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Fishermen Lock Horns With The Navy In Panama

Written By Joining Hands Network on Tuesday, December 1, 2015 | 9:53 PM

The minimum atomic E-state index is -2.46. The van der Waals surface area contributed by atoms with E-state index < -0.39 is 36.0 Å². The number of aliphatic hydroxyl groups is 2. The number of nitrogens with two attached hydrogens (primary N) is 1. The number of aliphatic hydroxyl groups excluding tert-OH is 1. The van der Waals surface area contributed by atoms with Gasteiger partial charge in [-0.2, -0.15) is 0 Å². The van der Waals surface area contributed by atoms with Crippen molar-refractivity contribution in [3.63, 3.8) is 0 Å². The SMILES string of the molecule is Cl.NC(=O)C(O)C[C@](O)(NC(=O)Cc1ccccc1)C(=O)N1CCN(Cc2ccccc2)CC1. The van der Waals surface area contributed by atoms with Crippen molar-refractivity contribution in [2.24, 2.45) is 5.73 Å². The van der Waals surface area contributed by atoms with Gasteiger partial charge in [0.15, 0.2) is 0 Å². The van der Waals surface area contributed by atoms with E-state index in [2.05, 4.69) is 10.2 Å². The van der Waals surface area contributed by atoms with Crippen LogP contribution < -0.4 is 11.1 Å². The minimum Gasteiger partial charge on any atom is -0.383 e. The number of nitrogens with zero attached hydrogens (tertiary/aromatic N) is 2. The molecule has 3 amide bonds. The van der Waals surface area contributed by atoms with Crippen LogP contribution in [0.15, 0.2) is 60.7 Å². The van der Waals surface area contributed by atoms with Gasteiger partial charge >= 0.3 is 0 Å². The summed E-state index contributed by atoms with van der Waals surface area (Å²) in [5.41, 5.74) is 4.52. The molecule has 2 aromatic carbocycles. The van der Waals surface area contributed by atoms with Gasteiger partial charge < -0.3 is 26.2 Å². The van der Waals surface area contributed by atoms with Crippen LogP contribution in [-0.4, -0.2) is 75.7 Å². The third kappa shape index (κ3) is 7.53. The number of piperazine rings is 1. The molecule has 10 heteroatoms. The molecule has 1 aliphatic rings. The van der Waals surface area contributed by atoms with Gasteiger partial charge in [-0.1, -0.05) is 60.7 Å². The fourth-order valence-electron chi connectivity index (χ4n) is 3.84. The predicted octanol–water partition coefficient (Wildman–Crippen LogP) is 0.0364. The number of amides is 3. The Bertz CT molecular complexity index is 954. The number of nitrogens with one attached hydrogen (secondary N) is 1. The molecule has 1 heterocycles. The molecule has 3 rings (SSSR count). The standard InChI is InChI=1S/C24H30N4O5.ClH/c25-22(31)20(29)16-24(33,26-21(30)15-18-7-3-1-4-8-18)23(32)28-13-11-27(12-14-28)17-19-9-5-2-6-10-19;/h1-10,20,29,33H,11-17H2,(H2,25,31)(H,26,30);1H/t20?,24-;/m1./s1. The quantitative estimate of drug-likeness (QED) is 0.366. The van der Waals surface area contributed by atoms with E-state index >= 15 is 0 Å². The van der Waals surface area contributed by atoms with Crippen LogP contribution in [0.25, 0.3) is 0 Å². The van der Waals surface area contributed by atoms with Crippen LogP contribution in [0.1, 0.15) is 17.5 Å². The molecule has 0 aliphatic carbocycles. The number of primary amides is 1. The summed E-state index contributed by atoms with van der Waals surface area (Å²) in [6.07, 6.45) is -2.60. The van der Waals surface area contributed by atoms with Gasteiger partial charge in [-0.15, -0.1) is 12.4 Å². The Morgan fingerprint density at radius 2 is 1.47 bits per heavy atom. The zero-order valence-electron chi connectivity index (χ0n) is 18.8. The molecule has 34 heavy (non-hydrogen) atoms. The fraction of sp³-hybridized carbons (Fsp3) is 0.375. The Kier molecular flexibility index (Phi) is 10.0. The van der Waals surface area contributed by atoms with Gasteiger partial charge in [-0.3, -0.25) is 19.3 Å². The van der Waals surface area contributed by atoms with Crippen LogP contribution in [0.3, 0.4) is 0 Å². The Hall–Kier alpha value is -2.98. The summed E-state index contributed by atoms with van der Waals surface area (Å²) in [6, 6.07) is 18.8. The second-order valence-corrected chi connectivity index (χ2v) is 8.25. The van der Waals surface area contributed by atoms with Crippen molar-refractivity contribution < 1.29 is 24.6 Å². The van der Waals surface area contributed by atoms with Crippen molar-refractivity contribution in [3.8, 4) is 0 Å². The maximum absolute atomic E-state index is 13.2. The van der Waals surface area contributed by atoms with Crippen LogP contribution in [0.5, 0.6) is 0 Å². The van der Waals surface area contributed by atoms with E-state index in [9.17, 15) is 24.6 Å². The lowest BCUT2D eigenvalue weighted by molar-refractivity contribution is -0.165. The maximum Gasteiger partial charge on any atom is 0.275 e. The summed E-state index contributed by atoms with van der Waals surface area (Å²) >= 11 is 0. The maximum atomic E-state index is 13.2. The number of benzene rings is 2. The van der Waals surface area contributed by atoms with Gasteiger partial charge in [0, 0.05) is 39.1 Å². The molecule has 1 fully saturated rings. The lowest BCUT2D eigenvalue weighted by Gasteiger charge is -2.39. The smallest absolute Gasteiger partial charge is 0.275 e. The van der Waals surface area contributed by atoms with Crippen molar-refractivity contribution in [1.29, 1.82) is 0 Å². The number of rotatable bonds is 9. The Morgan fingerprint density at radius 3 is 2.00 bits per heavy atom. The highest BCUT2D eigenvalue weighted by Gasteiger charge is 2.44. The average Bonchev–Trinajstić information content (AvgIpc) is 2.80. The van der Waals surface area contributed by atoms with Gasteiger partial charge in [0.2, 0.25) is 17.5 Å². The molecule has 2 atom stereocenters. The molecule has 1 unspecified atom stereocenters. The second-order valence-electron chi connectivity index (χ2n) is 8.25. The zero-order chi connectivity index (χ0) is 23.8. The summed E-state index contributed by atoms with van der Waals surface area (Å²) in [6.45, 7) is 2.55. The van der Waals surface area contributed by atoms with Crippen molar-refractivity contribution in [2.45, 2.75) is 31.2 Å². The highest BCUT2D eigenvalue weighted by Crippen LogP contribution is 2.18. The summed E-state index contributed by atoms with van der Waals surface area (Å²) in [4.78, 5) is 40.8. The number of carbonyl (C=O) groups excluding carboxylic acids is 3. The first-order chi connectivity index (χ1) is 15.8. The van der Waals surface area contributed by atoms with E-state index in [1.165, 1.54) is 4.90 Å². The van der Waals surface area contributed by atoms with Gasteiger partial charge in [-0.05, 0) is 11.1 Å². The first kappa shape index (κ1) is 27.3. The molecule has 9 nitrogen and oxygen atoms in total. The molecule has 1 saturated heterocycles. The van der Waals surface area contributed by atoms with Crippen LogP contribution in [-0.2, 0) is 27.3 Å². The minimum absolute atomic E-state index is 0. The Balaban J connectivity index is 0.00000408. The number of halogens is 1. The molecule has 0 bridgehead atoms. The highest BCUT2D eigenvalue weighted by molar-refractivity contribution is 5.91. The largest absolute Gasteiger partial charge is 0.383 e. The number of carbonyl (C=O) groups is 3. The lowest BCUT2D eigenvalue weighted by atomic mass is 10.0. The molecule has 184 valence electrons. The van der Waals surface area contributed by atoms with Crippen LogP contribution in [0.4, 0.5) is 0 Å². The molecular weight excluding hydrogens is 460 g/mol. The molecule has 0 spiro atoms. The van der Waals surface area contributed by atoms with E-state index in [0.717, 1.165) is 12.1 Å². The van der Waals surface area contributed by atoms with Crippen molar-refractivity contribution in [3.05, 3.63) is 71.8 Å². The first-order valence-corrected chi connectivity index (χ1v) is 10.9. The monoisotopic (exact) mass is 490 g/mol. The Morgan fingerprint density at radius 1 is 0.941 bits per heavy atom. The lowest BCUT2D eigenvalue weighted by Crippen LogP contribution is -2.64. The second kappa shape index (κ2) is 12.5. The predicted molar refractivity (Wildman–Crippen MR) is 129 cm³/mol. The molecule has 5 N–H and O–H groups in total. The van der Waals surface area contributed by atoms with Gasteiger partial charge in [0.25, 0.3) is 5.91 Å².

Fishermen in Panama, Ampara and environmentalists are at loggerheads with the Navy over the setting up of a naval camp with a jetty being built on the lagoon. The fishermen claim that the jetty constructed by the Navy has destroyed mangroves in the area. By June 1st this year, the fishermen claim the Navy had constructed three jetties on the lagoon. According to environmentalists, the Navy’s construction is in violation of laws that govern coast conservation and fisheries and aquatic resources in the country. The Navy however has vehemently denied the allegation of destroying mangroves and setting up a jetty on the lagoon claiming they were only setting up a camp in Panama for national security purposes. The fishermen lament that the Navy and even the Fisheries Inspector in the area have ignored their concerns. Apart from building jetties, the fishermen have also expressed concern over what they claim the construction of a ‘hotel’ by the Navy in the lagoon area. President of the Panama Lagoon Fisheries Management Authority, P. Somasiri said the Navy was setting cabanas on the lagoon beach. He noted that the Navy had been permitted to use only two boats in the lagoon, but were now operating many more boats in the area. He explained that the excessive use of boats in the lagoon would result in a decline in the harvest of fish, prawns and lobsters. The Panama lagoon had boasted of one of the highest harvests of prawns and lobsters before the 2004 tsunami. Although there has been a slight decline in the harvest, fishermen still record a good harvest amounting to several thousand rupees between the months of April and November. “If the fish and prawn harvest from the lagoon sees a decline, some people in authority could then allow the further destruction of the lagoon area claiming the waters did not have any marine life. What they do not understand is the plight of the fishermen in the area,” Somasiri said. “It is a conspiracy. That is why the Navy after entering the area, has allowed fishermen from other areas to fish in the lagoon on motorboats polluting the water,” he added. There are currently 105 fisher families in the Panama lagoon area with 12 female headed families and they have a historical background for settling in Panama. The fisher families hail from a generation called Muthumal that had settled in the area from Hambantota after the Wellassa rebellion. These fishermen have practiced environment friendly fishing methods for decades. The fishermen believe that the harvest from the lagoon is a gift from Goddess Pattini. Therefore, the women who fish in the lagoon waters catch prawns and fish with their hands. “They first take a handful of sand and throw it into the lagoon while praying to Goddess Pattini before starting to fish in the lagoon waters,” Environmentalist Raveendra Kariyawasam said. He explained that the current destruction of the Panama lagoon area would be a severe blow to these fisher families. He pointed out that the Panama lagoon, according to the 1996 Fisheries and Aquatic Resources Act No. 2, is managed by a fisheries management authority. “In such a backdrop, development or any other form of construction work cannot take place without the approval of this management authority,” Kariyawasam said, adding the current construction work in Panama is being carried out without consultation with authorities managing the lagoon. “The construction work carried out by the Navy is also in violation of Clauses 14 and 31 of the Coast Conservation Act,” he observed. According to Somasiri, the Panama Lagoon Fisheries Management Authority has last year complained to the Human Rights Commission of Sri Lanka about the violation of the fishermen’s rights by the Navy. The complaint has been lodged under HRC/AM/65/11/B/AB and is being investigated by the Human Rights Commission office in Ampara. The Navy has responded to the Human Rights Commission inquiry on the matter on August 30, 2011 saying that they were setting up a camp in the area for national security reasons and in order to be able to provide assistance to the area in the event of a disaster. Somasiri said the fishermen have also written on June 6th this year to Captain A. M. A. W. Weerasinghe who is the Acting Director of the Navy Legal Service, requesting for action to be taken to stop the construction work. He added that even the Fisheries Inspector in the area had not inquired into the issues raised by the fishermen. The Navy however denied the fishermen’s’ allegations of destroying mangroves and setting up a new jetty on the lagoon. According to the Navy, the hotel the fishermen refer to are a few cabanas being built within the Navy camp. Navy Spokesperson Commander Kosala Warnakulasuriya said the Defence Ministry assigned the land in Panama to the Navy in 2010. He denied setting up a jetty on the lagoon destroying mangroves. “There is no point in setting up a jetty on the lagoon since the entrance to the lagoon is closed down due to the attrition of sand during the South West monsoon,” he said. According to Warnakulasuriya, the Navy is to berth its vessels and craft at the Oluvil Port once the camp is completed. He also admitted that there were several buildings being built, which are part of the Navy camp. He denied that the construction of these buildings have had any impact on the lagoon environment. Explaining the setting up of the Navy camp, Warnakulasuriya said there is no naval presence from Trincomalee in the Eastern coast till Galle in the Southern coast. “Therefore, there is a need for a naval base to be established in between,” he said. He noted that investigations into the LTTE attack on the Galle harbour several years back had revealed that the LTTE boats had been prepared and taken off from Panama. He added that the Panama area was also a popular destination for human smuggling. The people who are opposing are displeased that the Navy presence in the area would prevent them from carrying out their illegal activities,” Warnakulasuriya said. When queried about fishermen being restricted from fishing in the lagoon, the spokesperson said there were no obstacles to the fishermen in the lagoon. While the Navy denied allegations levelled by the fishermen, the Fisheries Ministry denied knowledge of issues faced by the fishermen in the Panama lagoon. Deputy Fisheries Minister Susantha Punchinilame said he was unaware of the concerns raised by the fishermen in the Panama lagoon. However, he said that the Ministry would take action if the fishermen inform the ministry of the problems faced by them. “I will also inquire from the Fisheries Inspector in the area about this issue,” he added. By Mandana Ismail Abeywickrema Pictures Courtesy – Raveendra Kariyawasam source : http://www.thesundayleader.lk/2012/07/01/fishermen-lock-horns-with-the-navy-in-panama/